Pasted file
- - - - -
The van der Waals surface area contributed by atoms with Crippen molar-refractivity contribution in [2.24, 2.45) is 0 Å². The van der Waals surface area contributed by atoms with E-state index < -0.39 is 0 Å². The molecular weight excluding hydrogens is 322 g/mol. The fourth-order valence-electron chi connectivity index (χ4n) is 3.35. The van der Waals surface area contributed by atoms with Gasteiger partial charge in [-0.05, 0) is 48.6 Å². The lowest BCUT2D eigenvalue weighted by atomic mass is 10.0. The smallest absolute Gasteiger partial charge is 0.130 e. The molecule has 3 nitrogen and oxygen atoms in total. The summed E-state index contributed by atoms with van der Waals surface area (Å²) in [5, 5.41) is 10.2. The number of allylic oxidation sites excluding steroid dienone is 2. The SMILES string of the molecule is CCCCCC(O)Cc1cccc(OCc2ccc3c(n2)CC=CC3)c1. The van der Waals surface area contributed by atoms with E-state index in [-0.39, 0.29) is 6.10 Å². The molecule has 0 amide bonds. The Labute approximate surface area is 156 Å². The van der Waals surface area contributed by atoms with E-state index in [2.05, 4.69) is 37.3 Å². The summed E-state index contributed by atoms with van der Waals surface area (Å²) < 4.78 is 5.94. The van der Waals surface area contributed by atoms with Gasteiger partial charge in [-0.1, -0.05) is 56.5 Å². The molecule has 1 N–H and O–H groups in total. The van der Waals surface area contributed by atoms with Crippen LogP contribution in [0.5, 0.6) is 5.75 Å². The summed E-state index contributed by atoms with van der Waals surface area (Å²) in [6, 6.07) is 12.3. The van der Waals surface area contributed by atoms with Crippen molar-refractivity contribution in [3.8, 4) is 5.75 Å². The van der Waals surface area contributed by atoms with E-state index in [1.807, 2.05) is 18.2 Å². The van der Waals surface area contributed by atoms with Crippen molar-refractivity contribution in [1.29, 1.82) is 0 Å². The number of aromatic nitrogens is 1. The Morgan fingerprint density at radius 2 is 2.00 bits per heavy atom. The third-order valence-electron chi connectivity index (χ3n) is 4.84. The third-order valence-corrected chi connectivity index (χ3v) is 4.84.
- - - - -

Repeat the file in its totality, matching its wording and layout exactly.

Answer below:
The van der Waals surface area contributed by atoms with Crippen molar-refractivity contribution in [2.24, 2.45) is 0 Å². The van der Waals surface area contributed by atoms with E-state index < -0.39 is 0 Å². The molecular weight excluding hydrogens is 322 g/mol. The fourth-order valence-electron chi connectivity index (χ4n) is 3.35. The van der Waals surface area contributed by atoms with Gasteiger partial charge in [-0.05, 0) is 48.6 Å². The lowest BCUT2D eigenvalue weighted by atomic mass is 10.0. The smallest absolute Gasteiger partial charge is 0.130 e. The molecule has 3 nitrogen and oxygen atoms in total. The summed E-state index contributed by atoms with van der Waals surface area (Å²) in [5, 5.41) is 10.2. The number of allylic oxidation sites excluding steroid dienone is 2. The SMILES string of the molecule is CCCCCC(O)Cc1cccc(OCc2ccc3c(n2)CC=CC3)c1. The van der Waals surface area contributed by atoms with E-state index in [-0.39, 0.29) is 6.10 Å². The molecule has 0 amide bonds. The Labute approximate surface area is 156 Å². The van der Waals surface area contributed by atoms with E-state index in [2.05, 4.69) is 37.3 Å². The summed E-state index contributed by atoms with van der Waals surface area (Å²) < 4.78 is 5.94. The van der Waals surface area contributed by atoms with Gasteiger partial charge in [-0.1, -0.05) is 56.5 Å². The molecule has 1 N–H and O–H groups in total. The van der Waals surface area contributed by atoms with Crippen LogP contribution in [0.5, 0.6) is 5.75 Å². The summed E-state index contributed by atoms with van der Waals surface area (Å²) in [6, 6.07) is 12.3. The van der Waals surface area contributed by atoms with Crippen molar-refractivity contribution in [3.8, 4) is 5.75 Å². The van der Waals surface area contributed by atoms with E-state index in [1.807, 2.05) is 18.2 Å². The van der Waals surface area contributed by atoms with Crippen molar-refractivity contribution in [1.29, 1.82) is 0 Å². The number of aromatic nitrogens is 1. The Morgan fingerprint density at radius 2 is 2.00 bits per heavy atom. The third-order valence-electron chi connectivity index (χ3n) is 4.84. The third-order valence-corrected chi connectivity index (χ3v) is 4.84.